John L. McKnight is a friend of Ivan Illich. He collaborated with him on Medical Nemesis, the book that describes the medical establishment as causing sickness. He pronounces Illich’s first name softly -“Eevahn.” John L. McKnight Uldis Saule Ion Photographics McKnight told how his Center for Urban Affairs at Northwestern had helped West Garfield Park, one of the toughest black ghettos in the country on Chicago’s west side, meet its health problems in an Illich-like manner. The area was in flames during rioting before and after the assassination of Martin Luther King, Jr. in 1968. “It’s okay to say that health is a problem and that crime is a problem, but it is a big mistake to think that more medical care and more police will improve matters,” said McKnight. “What you have is a collapsed community. Health and security are outcomes of things other than more police and more doctors. They are the result of a just community, not the result of resource inputs.” He said volunteers and staff of the Christian Action Ministry
This country’s health problems are not going to be solved by throwing big money into cures with a pittance to prevention, by producing more doctors, hospitals and drugs. We’d do better to get people to change their health habits and the unhealthy environments in which they live. The Swedish and Chinese people have turned their countries into healthier places. Certainly the U.S. can too. Leon White, engineering PhD at Harvard School of Public Health warned me: “The major problem with changing lifestyles for a healthy people is that it is not clear that the public goal is to live as long and as healthy a life as we may think they want to.” White is directing a Cooperative Health Improvement Program in Boston suburbs by selling lifestyle changes. “We assume they want to live longer and be well more of the time. It is clear they don’t want to get hit by a car or get cancer, but ask them to cut out smoking in public places and they yell like hell for their freedom.
Self-care conferences drew 300 health professionals to New York City and 20 to Sun Valley, Idaho, this Fall. I attended both and left convinced that lay care is universal and that lay people should get more training if they want it. The New York conference was sponsored by the Institute for the Study of Human Knowledge; New Human Services Institute, Graduate school, City University of New York; and the Office of Urban Health Affairs, New York University Medical Center. Talks ranged from describing Chinese “street” doctors in communes after two weeks training in how Americans can control compulsive eating in Overeaters Anonymous. In Sun Valley a month earlier 20 persons heard talks and swapped stories of getting self-care classes started and teaching them. The workshop was sponsored by Healthwise, Inc., of Boise, Idaho, a nonprofit organization which with a W. K. Kellogg grant has produced a textbook for self-care classes plus ten half-hour video tapes acted by professionals from a local TV station. This package limits itself to conservative, traditional medicine and includes a pamphlet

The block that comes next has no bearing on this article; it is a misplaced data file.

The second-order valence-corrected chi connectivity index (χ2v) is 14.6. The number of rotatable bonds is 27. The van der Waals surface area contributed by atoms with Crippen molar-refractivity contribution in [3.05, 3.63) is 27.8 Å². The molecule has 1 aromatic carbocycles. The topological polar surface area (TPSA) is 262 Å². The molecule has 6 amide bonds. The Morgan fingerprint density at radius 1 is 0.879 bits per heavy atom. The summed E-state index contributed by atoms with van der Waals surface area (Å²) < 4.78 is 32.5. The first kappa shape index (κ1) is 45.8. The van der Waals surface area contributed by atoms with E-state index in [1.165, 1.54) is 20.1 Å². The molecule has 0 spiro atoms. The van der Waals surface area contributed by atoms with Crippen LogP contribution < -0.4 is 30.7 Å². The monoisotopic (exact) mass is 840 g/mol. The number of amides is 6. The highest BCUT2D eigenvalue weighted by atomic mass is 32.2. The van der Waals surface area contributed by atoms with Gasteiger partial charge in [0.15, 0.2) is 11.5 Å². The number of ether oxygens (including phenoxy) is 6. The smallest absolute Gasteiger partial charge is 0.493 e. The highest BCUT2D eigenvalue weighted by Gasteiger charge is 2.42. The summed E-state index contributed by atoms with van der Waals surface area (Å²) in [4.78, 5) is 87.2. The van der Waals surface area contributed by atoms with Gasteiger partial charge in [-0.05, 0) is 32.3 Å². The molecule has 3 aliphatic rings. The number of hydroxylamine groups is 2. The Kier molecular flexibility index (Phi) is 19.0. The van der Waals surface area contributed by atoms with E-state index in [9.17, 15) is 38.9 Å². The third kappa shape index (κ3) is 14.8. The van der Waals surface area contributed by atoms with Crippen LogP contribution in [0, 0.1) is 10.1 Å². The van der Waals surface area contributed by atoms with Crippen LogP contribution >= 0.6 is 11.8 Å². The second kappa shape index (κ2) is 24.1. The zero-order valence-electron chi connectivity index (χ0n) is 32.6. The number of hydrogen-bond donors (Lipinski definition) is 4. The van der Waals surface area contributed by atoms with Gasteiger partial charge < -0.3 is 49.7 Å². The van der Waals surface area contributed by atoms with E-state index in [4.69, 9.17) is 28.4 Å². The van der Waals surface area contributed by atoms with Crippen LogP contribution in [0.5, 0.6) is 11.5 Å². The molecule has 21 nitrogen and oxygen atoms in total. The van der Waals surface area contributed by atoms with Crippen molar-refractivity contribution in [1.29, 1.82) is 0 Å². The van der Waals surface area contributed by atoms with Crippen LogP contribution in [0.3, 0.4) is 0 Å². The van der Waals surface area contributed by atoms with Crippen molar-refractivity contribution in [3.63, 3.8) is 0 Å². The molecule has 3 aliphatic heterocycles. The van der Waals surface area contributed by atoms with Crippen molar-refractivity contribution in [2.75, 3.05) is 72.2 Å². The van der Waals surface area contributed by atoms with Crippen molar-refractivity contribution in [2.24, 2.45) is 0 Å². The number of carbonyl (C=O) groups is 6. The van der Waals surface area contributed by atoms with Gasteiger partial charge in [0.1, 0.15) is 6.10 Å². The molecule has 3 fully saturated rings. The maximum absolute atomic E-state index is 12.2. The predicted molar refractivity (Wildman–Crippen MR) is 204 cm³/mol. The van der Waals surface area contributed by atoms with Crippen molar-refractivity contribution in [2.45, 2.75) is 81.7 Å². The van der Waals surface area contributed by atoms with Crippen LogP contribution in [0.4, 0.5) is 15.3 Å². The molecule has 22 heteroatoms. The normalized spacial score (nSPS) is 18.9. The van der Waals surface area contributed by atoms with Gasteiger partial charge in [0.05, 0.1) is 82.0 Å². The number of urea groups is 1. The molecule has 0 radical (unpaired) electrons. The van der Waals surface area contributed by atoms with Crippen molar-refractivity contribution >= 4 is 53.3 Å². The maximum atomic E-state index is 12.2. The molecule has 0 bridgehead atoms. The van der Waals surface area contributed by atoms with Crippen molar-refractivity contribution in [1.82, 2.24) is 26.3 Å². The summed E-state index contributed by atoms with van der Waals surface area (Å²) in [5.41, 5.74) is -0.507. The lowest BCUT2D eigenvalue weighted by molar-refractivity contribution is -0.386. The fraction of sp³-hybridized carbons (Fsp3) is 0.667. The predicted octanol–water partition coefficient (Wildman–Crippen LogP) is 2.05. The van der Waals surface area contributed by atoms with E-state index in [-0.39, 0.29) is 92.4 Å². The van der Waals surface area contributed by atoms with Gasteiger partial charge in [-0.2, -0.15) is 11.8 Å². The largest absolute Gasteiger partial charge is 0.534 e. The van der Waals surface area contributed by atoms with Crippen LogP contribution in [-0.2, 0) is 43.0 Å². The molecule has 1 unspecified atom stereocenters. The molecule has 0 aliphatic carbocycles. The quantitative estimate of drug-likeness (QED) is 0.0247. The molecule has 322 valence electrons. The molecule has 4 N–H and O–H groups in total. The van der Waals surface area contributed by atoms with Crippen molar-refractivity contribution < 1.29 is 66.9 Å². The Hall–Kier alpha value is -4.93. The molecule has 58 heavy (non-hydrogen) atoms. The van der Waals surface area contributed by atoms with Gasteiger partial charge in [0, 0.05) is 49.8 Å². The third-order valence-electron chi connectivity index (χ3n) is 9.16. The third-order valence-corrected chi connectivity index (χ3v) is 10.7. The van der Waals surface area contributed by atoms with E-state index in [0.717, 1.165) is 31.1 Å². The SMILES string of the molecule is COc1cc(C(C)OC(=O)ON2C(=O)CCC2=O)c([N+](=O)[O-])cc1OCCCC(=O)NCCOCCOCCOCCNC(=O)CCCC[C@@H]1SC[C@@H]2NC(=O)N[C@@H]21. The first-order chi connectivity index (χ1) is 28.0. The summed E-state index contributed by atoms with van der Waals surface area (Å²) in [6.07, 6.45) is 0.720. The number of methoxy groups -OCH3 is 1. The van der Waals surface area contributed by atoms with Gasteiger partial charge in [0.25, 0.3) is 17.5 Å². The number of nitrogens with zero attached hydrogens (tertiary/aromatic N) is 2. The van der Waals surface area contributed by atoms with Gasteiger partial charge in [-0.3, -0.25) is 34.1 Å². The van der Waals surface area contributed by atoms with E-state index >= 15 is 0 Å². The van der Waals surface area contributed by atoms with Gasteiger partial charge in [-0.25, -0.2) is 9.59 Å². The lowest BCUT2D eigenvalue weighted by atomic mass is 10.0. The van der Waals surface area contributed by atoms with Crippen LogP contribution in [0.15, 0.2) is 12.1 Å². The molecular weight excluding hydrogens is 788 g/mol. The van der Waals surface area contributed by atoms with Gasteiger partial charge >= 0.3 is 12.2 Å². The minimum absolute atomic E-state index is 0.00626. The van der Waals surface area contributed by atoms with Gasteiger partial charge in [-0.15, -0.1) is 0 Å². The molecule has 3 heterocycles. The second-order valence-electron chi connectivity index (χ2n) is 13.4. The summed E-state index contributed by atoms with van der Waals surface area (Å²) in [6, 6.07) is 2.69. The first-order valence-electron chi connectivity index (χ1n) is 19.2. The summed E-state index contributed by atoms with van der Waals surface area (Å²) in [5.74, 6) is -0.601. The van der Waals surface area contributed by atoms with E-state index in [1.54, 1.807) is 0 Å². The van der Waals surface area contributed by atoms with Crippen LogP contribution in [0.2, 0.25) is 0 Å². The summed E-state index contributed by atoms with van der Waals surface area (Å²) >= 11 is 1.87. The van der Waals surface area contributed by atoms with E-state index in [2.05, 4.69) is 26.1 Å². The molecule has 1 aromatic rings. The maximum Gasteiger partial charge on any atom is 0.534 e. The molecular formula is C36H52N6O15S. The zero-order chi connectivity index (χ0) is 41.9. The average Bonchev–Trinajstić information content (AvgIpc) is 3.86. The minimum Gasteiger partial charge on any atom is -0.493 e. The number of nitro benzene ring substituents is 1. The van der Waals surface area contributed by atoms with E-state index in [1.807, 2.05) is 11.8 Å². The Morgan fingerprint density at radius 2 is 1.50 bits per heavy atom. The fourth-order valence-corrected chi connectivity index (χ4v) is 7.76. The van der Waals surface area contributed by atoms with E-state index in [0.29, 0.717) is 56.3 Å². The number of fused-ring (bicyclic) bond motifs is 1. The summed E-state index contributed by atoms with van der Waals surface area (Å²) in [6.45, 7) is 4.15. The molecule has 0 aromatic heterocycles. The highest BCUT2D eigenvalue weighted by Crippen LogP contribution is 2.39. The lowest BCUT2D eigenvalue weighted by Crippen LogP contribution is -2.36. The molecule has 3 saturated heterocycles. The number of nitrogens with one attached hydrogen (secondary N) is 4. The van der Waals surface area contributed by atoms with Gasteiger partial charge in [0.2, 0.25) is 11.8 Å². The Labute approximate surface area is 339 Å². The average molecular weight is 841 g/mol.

Imagine a phone pressed against your right ear. We’ll call it the outside phone because it blares messages, demands, oughts and shoulds from the outside. “You ought to get up,” it says. “You should wash the floor. Take the 9:05 train. Go running. Hurry up with your writing. You’re way behind.” Dare to hang up that right hand phone, blam, in mid-sentence, even if it is the phone you listen to all day and it turns you into an anxiety knot. Let quiet come. Don’t worry. Next time you pick it up it’ll be squawking as usual, a clever recording. You won’t miss a thing. Now for the inside phone quietly cradled to your left. It connects you with you. Deep inside yourself run its wires. You pick up the receiver and listen, hearing nothing at first, then maybe the sound of cool, flowing water. Breathing. It is like putting your ear to the mouth of a conch shell. Finally a small voice comes from your center, just below the navel, the place the Japanese
We had drunk a finger of wine and now my partner whirled me around the living room of Crosby’s Rest Home to the bouncy beat of Lawrence Welk’s champagne music coming from a tape recorder on the floor. My camera swung from my neck, but I kept up with her. My partner was Alma, in her 70s, a hyper black woman with an intricate dance step that was impossible to follow, yet whatever was going on it was clear that she and the other 17 residents at Crosby’s in Oakland, California were having a laugh. The wine and music was a highlight of the 1.5 hour program put on twice a week by volunteers from The SAGE (acronym for Senior Actualization and Growth Explorations) Project. SAGE, formed four years ago and now based in the Claremont Hotel, Berkeley, is designed to alter negative attitudes about aging and to demonstrate that people over 60 can grow. SAGE works in four Bay area institutions. At the start of the program I had been put ff by the